$250,000 | 2 Bedrooms | 1 Bath | 706 Square Feet

Darling c.1930 cottage in Thomas Square! This home has been meticulously restored from top to bottom with details throughout that accent the original character and charm. From the tall ceilings, original fireplaces, painted wood floors, detailed trim, and updated systems- you’ll continue to fall in love long after you’ve moved in! The formal dining room and spacious living area each feature their own fireplace and an elegant light fixture. While the stylish and efficient European kitchen boasts marble countertops, stainless steel appliances, and a stunning accent wall- perfectly blending old and new. Both bedrooms offer plenty of storage space, while your renovated bathroom comes complete with a subway tile shower and sleek vanity. Out back you’ll find your fully fenced private courtyard garden, perfect for those lazy afternoons. All of this conveniently located near Savannah favorites like Bull Street Taco, Purrvana Cafe, and just minutes from all Downtown has to offer!

Features & Upgrades

  • Listed at $250,000
  • 2 Bedrooms
  • 1 Bathrooms
  • 706 Square Feet
  • Built in 1930
  • Darling Cottage
  • Completely Restored
  • New Electrical, Plumbing, HVAC and roof!
  • Painted Hardwood Floors
  • Tall Ceilings
  • Detailed Trim
  • Original Fireplaces
  • Elegant Light Fixtures
  • Formal Dining Room
  • Spacious Living Room
  • Storage in Both Bedrooms
  • Renovated Bathroom:
  • Subway Tile Tub/Shower
  • Sleek Vanity
  • Stylish & Efficient European Style Kitchen
  • Stainless Steel Appliances
  • Stunning Accent Wall
  • Fully Fenced Yard
  • Privacy Fence
  • Trendy Thomas Square Community
  • Near all Downtown Savannah has to offer!

Location! Thomas Square!


The Newest

Thomas Square has become the hottest, hippest neighborhood in Savannah with the likes of Foxy Loxy CaféThe VaultCotton and Rye,  Atlantic and so many others. Revitalization and a well organized, long established neighborhood association have added great structure to the existing neighborhood fabric. This Midtown location has easy access to Victory Drive, the Drayton/Whitaker Corridor, 37th Street Connector and the Truman Parkway to ensure quick travel  to all parts of town. Can’t really go wrong with this one as this area is about to really “blow up” in the best of ways.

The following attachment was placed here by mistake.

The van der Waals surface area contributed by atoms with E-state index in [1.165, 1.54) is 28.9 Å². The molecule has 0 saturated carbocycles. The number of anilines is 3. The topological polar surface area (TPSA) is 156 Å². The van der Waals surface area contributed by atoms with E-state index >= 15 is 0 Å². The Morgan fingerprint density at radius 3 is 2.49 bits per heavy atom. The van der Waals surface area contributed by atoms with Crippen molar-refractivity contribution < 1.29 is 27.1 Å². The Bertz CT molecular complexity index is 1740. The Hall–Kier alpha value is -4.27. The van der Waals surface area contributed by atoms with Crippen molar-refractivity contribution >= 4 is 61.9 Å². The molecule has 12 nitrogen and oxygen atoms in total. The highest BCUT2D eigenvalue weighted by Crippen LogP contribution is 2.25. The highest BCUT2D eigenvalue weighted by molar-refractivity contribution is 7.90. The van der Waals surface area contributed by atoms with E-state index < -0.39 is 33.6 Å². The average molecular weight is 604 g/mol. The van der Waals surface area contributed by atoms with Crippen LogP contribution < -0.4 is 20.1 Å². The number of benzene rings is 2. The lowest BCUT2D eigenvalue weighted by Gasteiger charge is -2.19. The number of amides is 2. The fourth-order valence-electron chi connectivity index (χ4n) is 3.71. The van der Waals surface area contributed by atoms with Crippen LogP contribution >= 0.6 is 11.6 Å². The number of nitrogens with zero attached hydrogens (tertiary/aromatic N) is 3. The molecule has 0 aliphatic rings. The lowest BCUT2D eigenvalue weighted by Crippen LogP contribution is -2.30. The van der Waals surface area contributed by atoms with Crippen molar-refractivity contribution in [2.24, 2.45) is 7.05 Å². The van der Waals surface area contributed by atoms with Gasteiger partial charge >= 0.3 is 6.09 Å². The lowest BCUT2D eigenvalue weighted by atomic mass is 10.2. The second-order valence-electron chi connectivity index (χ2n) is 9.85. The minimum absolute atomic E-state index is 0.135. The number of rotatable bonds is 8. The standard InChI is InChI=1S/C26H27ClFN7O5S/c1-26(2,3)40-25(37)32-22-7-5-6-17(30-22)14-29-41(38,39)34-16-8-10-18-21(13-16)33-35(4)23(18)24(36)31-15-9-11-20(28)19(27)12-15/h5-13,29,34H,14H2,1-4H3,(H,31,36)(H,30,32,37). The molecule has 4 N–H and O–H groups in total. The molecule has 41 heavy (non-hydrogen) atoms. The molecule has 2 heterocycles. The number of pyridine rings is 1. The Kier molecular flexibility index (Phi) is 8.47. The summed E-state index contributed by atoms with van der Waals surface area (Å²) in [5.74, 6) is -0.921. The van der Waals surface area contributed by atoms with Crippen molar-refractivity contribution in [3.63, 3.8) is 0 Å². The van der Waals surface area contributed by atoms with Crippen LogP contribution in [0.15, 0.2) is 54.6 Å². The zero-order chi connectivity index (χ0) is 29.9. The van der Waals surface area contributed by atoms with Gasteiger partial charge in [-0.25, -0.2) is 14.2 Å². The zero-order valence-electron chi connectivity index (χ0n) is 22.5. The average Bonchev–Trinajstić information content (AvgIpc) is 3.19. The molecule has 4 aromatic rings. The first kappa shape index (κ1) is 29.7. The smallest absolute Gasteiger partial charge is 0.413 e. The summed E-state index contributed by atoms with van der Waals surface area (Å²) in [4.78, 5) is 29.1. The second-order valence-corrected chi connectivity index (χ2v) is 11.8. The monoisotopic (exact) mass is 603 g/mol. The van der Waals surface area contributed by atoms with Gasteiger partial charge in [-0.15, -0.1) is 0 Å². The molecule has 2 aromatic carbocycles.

While it now sits in the heart of midtown, Thomas Square was Savannah’s first suburb, where a post-Civil War middle class sought modern convenience, spacious homes and a reasonable streetcar commute into the city.

Suburb suggests a certain sameness, a certain predictable design and uniformity. However, the streets in the Thomas Square neighborhood show an area with a patchwork quilt of uses and restorations. Some areas have tree-lined streets, bricked sections of road, historically land-scaped medians, “door yard” gardens and stately Victorian homes painstakingly restored by investors or long-time residents.


In 1875, much of the land east of Bull Street and south of Anderson was laid out in farm lots and sparsely developed, according to records from the Historic Savannah Foundation. There was a dairy. Railroad workers built the Savannah and Albany line. The Georgia Infirmary served the medical needs of former slaves.

In 1883, the city limits were extended south from Anderson to 42nd Street and Estill Avenue, now Victory Drive. That move formed the north and south borders of Thomas Square. In 1888, streetcars began running to the area and with them, eventually, electricity for homes. Between 1890 and 1920, development in Thomas Square hit its period of greatest growth. Savannah’s growing middle and upper classes needed more space and bigger homes and headed south to Thomas Square.

But progress keeps moving. In the 1930s and ’40s, the same suburban expansion that founded Thomas Square abandoned the neighborhood to pursue new modernism farther south. As a consequence, the old neighborhood suffered. Occupied homes and buildings fell into disrepair. Others were simply abandoned.

For a time, Thomas Square attracted no one at all. But by the late 1950s, renovation of downtown properties sparked urban renewal across Savannah. Upper- and middle-class families who had once fled now returned to the city’s older, urban neighborhoods. With them slowly came a new urban concept: gentrification.

Learn more about Thomas Square here 

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